Libya's Field Marshal Khalifa Haftar 'open to dialogue'
He welcomed the special session to be co-chaired by France and Italy in New York later on Thursday
Field Marshal Khalifa Haftar, whose forces have been battling to capture the seat of the UN-recognised government in Tripoli since April, has said he is open to dialogue after repeatedly rejecting UN calls for talks.
"When all is said and done, we need dialogue and we need to sit down" at the negotiating table, Field Marshal Hafar said in a statement issued on Wednesday night on the eve of a special session on Libya on the sidelines of the United Nations General Assembly in New York.
Field Marshal Haftar stressed, however, that dialogue was "not possible so long as terrorist groups and criminal militias control Tripoli," a reference to the myriad militias that back the Government of National Accord.
He welcomed the special session to be co-chaired by France and Italy in New York later on Thursday, saying that he hoped it would come up with "proposals that serve Libya's interests and at the same time restore security and stability".
Earlier this month, Field Marshal Haftar, whose forces control eastern Libya and most of the far-flung oases and oilfields of the desert south, rejected a UN call for renewed peace talks, saying that a military solution was the best way of bringing the conflict to an end.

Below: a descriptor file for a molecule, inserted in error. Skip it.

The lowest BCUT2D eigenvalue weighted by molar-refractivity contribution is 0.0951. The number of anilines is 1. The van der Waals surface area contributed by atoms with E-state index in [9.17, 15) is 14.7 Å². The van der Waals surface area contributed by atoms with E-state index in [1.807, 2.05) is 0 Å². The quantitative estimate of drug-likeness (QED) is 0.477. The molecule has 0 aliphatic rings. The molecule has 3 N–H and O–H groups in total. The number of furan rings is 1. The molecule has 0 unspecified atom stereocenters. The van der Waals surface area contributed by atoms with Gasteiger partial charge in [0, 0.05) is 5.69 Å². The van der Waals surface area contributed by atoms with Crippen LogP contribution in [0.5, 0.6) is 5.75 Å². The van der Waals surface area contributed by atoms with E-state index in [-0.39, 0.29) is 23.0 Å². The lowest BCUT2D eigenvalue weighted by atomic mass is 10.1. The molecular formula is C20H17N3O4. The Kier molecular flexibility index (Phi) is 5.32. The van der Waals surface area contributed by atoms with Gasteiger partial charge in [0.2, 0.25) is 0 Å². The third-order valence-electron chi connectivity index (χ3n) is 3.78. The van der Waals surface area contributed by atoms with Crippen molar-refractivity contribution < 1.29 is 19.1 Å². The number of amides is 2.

Speaking at the Concordia conference in New York on the sidelines of the UN General Assembly on Monday, Prime Minister Fayez Al Sarraj called for a resumption of the UN-led peace process.
“We can hold a Libya forum where all of the factions and people in Libya are invited and can work out a road map for the forthcoming stage, including parliamentary and presidential elections,” said Mr Al Sarraj, leader of the Government of National Accord.
“The UN can handle the logistics. We are not going to abandon our principles.”
He said he regretted the failure of international conferences in France and Italy, and a meeting with Field Marshal Khalifa Haftar, leader of the Libyan National Army. Since the breakdown of talks, fighting has cost hundreds of lives in Tripoli, where the LNA is battling militias allied to the GNA.
“We were keen on getting all of the factions together and the only condition is that they sign up to the national accord,” Mr Al Sarraj said.
Updated: September 26, 2019 03:17 PM